Tony Scott, the chief technology officer of the worlds largest automaker, General Motors, is never shy about using his companys roughly $3 billion annual spend on hardware and software to bring change to how technology is procured.
The latest inadequacy he intends to rectify: Buying complex pieces of code with little assurance that it will work the way it is supposed to.
“GM couldnt sell a car using the [current] software model,” in which the buyer assumes the risk of making sure the product works reliably, says Scott, whose company is a large SAP and Electronic Data Systems customer.
Software vendors typically provide a 90-day limited warranty that promises the application will conform to published specifications. The supplier usually adds that the software may have errors and notes there are no guarantees that an installation will be successful.
Thats not good enough, Scott says. Software vendors will have to offer better warranties. “We have a ways to go before we get quality in basic matters of security and integration with operating systems and databases,” he says.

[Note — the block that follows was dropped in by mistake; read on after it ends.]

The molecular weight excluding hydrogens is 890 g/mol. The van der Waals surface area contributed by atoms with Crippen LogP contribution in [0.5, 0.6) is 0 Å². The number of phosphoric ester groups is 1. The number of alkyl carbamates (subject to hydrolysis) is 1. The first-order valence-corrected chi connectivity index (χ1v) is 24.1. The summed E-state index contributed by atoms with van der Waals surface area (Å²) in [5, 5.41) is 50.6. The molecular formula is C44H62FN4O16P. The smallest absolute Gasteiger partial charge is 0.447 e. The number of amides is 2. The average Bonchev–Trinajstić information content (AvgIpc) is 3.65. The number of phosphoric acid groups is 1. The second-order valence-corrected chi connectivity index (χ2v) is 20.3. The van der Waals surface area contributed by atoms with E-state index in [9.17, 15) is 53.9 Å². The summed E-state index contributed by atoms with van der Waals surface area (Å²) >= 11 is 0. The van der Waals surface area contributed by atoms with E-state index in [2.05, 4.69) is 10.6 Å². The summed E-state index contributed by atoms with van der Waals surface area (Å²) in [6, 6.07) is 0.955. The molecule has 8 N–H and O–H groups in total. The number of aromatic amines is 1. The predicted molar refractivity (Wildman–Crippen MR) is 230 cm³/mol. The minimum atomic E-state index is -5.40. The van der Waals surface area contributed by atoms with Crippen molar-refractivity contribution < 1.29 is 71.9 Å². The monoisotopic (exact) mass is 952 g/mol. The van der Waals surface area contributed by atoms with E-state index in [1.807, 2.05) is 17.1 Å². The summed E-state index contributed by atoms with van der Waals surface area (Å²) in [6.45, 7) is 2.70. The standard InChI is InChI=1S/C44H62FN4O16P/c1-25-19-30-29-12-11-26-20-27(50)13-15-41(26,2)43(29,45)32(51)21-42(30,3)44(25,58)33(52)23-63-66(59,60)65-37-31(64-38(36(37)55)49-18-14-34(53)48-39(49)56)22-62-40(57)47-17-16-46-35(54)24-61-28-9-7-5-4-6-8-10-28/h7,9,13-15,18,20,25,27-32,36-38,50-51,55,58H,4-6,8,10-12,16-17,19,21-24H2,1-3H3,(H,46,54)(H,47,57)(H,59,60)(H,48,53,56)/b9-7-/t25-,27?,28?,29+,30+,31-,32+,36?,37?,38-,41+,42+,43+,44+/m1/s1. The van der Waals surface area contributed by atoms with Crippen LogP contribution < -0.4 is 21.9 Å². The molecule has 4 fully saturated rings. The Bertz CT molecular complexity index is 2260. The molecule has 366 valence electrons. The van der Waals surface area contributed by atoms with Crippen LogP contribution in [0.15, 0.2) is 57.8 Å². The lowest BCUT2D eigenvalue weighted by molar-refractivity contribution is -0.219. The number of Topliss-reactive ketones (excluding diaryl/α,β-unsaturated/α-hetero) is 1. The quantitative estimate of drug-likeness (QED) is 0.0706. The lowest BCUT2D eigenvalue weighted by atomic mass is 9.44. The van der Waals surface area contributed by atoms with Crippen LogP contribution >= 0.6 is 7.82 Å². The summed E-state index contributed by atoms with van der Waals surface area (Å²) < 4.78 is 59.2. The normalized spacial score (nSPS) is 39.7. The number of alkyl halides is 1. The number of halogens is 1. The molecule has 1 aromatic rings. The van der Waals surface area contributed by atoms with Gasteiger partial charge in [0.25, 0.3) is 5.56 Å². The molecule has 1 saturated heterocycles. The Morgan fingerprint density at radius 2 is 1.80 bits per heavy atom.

Scott would like software vendors to offer a warranty that would cover errors that cause harm to a companys operations. For instance, a vendor that ships an application with a known security problem that brings down an enterprise planning system should be held accountable. Currently, customers dont have much recourse and cant hold the vendor liable for financial damages. Scott would want the software fixed, and to be compensated for the harm to his business.
Technology executives roundly dismiss todays software warranties as reams of legalese that merely tell you the vendor isnt responsible for any problems. For instance, Cisco Systems says in its standard user license and software warranty that “in no event” does it guarantee that its code is error-free or will run “without problems or interruptions.” As for security, Cisco says it doesnt warranty that its software “will be free of vulnerability to intrusion or attack.”
Meanwhile, money-back guarantees on the software alone are almost meaningless since the price of software is a pittance compared to the cost of staff and consultants needed to implement, say, an enterprise planning suite.
According to a Nucleus Research study of SAP implementations, software costs represented about 18.3 percent of an initial deployment; the rest went to consulting (36 percent), personnel (24.5 percent), training (12.5 percent) and hardware (8.7 percent).